{Read the rest at Martin van Creveld’s website}

Martin van Creveld asks: why do American kids kill?

Summary:  Today Martin van Creveld looks at an aspect of America that amazes foreigners — not just our stratospheric murder rate, but the incredible rate of murders by children. We feel righteous superiority about Arabs sending their children as suicide bombers, but prefer not to think about the greater number of American children killing on their own initiative. We are exceptional.   (1st of 2 posts today.}

Killer kids

Why American Kids Kill

By Martin van Creveld
From his website, 2 July 2014
Posted here with his generous permission.

American kids keep killing each other, their teachers, and any other adults who happen to be present when they go berserk. Since December 2012 alone there have been some 74 school shootings, more than two a month on the average. Each time something of the kind happens the media go even more berserk than the children themselves. So far neither metal detectors at the gates nor armed guards in the corridors seem to have made much of a difference. Proposals for dealing with the problem have ranged from providing teachers with handguns to covering students with bullet-proof blankets.

As a foreigner who has spent some years in the U.S while his children went to school there, and who has written a book (in Russian) about the U.S, I may be in a better position than many others to shed some light on this question. Here, then, are my observations.

Healthcare for children

Owing to the way the healthcare system is constructed, American infants are more likely than some others to die during their early months or years. For many years now, even the States that do best in this respect tend to lag behind many other developed countries, including some that are much poorer. Though America’s fertility rate may be the highest among developed countries, its kids are skimped on before they are born as well as immediately after birth. Arguably the fact that the problem affects lower-class socio-economic families much more than it does those above them only makes things worse.

Child care spending

Compared to many other developed countries, America spends relatively little of its public wealth on raising its children. Family payments, measured in absolute numbers, are lower than in Australia, Austria, Canada, Denmark, Finland, France, Germany, Ireland, Italy, Japan, the Netherlands, New Zealand, Norway, Sweden, and the U.K. They are also much lower than the OECD average. Relative to the earned incomes of employed single mothers, the overall value of cash transfers per family is low and declining. As a result, the percentage of children who live in poverty is higher than in most other developed countries.

Parental tyranny: Over-parenting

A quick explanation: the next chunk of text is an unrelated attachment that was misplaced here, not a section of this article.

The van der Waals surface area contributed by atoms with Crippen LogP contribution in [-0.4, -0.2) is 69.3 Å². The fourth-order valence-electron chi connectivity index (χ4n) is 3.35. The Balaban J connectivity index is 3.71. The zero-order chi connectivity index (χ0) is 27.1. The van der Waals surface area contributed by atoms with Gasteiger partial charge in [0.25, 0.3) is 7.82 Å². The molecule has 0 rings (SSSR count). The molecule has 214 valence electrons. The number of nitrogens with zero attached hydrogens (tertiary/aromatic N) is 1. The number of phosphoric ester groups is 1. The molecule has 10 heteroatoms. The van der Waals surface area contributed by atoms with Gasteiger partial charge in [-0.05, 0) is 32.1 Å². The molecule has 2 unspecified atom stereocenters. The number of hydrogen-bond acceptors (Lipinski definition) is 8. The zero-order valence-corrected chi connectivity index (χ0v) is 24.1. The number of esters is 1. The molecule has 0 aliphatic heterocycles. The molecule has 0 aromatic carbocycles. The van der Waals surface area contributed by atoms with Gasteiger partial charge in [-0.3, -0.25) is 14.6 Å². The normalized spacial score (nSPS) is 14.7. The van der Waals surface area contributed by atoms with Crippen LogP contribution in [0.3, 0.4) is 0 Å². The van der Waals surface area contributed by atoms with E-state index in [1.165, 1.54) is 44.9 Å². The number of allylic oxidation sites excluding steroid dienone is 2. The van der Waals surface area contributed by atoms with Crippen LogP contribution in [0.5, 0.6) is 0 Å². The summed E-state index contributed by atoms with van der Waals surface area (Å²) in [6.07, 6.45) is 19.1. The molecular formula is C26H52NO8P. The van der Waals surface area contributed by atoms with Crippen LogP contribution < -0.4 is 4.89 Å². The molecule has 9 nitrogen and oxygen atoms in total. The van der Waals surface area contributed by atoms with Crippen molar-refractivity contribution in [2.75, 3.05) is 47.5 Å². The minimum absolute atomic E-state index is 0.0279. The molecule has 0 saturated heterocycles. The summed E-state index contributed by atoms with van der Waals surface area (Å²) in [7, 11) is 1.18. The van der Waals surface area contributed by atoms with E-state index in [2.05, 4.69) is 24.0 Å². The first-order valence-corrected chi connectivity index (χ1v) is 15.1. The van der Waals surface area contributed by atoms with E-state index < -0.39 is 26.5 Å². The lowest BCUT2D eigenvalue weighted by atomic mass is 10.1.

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The great powers slid into WWI. Martin van Creveld asks if we might do so again.

Summary:  Talk of another Cold War fills our news, with some forecasting a hot war with Russia — perhaps even WWIII. Today Martin van Creveld looks at the last great power rivalry that drifted into war, and explains why it’s not likely to happen again.  (2nd of 2 posts today.}

Your Government Needs You

The eternal call to war.

 

Slithering into War

By Martin van Creveld
From his website, 19 June 2014

Posted here with his generous permission.

 

As the centennial of the outbreak of World War I approaches, a deluge of new publications seeks to commemorate it and to re-interpret it. Among the best of the lot is Christopher Clark’s The Sleepwalkers: How Europe Went to War in 1914 (2014). That is why I have chosen to discuss it here.

The war itself broke out on 31 July. As one would imagine, the search for its origins began right away. Assuming, of course, that the accusations which the various future belligerent started throwing at each other during the preceding weeks should not be seen as part of that search or, at any rate, as preparation for it.

At first it was a question of pointing fingers at personalities, be it Serb Prime Minister Nikola Pasič, or Austrian Chief of Staff Konrad von Hoeztendorf, or the Russian Tsar, or French prime minister René Viviani, or British foreign minister Edward Grey, or the German Kaiser, or whoever.

Very quickly, however, the hunt expanded to include not only persons but entire peoples. Not just Pasič but all, or at any rate most, Serbs were bad people always ready to throw bombs so to undermine the Austrian-Hungarian Empire in the name of irredentism. Not just Hoetzendorf, but many of the ruling circles in Vienna demanded war in the hope of saving the empire from disintegration. Not just the Tsar but many of his people entertained pan-Slavic dreams of expansion, mostly at the expense of Austria-Hungary. Not just Viviani, but the entire French people formed an arrogant nation used to exercise hegemony over the continent and unable to resign itself to its loss. Not just Grey, but the British people as a whole were hypocritical warmongers determined to hold on to their commercial superiority. Not just the Kaiser, but all Germans were power-drunk militarists.

The list goes on and on.